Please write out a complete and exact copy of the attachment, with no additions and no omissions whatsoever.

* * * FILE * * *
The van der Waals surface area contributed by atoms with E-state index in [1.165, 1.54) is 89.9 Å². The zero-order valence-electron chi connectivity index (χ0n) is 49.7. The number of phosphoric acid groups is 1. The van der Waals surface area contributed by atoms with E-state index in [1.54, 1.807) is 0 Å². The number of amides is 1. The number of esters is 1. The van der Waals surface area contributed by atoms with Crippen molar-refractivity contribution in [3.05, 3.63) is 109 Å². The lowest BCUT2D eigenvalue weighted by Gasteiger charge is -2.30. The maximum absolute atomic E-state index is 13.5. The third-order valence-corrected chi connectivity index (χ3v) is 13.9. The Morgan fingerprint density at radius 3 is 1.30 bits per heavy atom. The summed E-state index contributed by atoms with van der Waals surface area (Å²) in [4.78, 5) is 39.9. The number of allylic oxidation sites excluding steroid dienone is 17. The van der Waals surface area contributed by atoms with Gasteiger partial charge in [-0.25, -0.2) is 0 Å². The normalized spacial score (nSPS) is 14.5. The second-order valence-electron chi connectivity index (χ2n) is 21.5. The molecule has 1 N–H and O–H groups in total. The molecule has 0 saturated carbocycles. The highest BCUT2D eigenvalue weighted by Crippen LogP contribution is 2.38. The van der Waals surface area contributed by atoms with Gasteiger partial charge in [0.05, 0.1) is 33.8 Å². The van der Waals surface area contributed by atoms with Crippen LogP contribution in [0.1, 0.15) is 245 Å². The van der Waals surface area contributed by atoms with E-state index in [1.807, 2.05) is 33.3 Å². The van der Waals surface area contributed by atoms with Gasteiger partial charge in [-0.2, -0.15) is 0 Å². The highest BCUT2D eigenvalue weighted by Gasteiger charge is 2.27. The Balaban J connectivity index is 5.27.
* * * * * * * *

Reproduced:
The van der Waals surface area contributed by atoms with E-state index in [1.165, 1.54) is 89.9 Å². The zero-order valence-electron chi connectivity index (χ0n) is 49.7. The number of phosphoric acid groups is 1. The van der Waals surface area contributed by atoms with E-state index in [1.54, 1.807) is 0 Å². The number of amides is 1. The number of esters is 1. The van der Waals surface area contributed by atoms with Crippen molar-refractivity contribution in [3.05, 3.63) is 109 Å². The lowest BCUT2D eigenvalue weighted by Gasteiger charge is -2.30. The maximum absolute atomic E-state index is 13.5. The third-order valence-corrected chi connectivity index (χ3v) is 13.9. The Morgan fingerprint density at radius 3 is 1.30 bits per heavy atom. The summed E-state index contributed by atoms with van der Waals surface area (Å²) in [4.78, 5) is 39.9. The number of allylic oxidation sites excluding steroid dienone is 17. The van der Waals surface area contributed by atoms with Gasteiger partial charge in [-0.25, -0.2) is 0 Å². The normalized spacial score (nSPS) is 14.5. The second-order valence-electron chi connectivity index (χ2n) is 21.5. The molecule has 1 N–H and O–H groups in total. The molecule has 0 saturated carbocycles. The highest BCUT2D eigenvalue weighted by Crippen LogP contribution is 2.38. The van der Waals surface area contributed by atoms with Gasteiger partial charge in [0.05, 0.1) is 33.8 Å². The van der Waals surface area contributed by atoms with Crippen LogP contribution in [0.1, 0.15) is 245 Å². The van der Waals surface area contributed by atoms with E-state index in [1.807, 2.05) is 33.3 Å². The van der Waals surface area contributed by atoms with Gasteiger partial charge in [-0.2, -0.15) is 0 Å². The highest BCUT2D eigenvalue weighted by Gasteiger charge is 2.27. The Balaban J connectivity index is 5.27.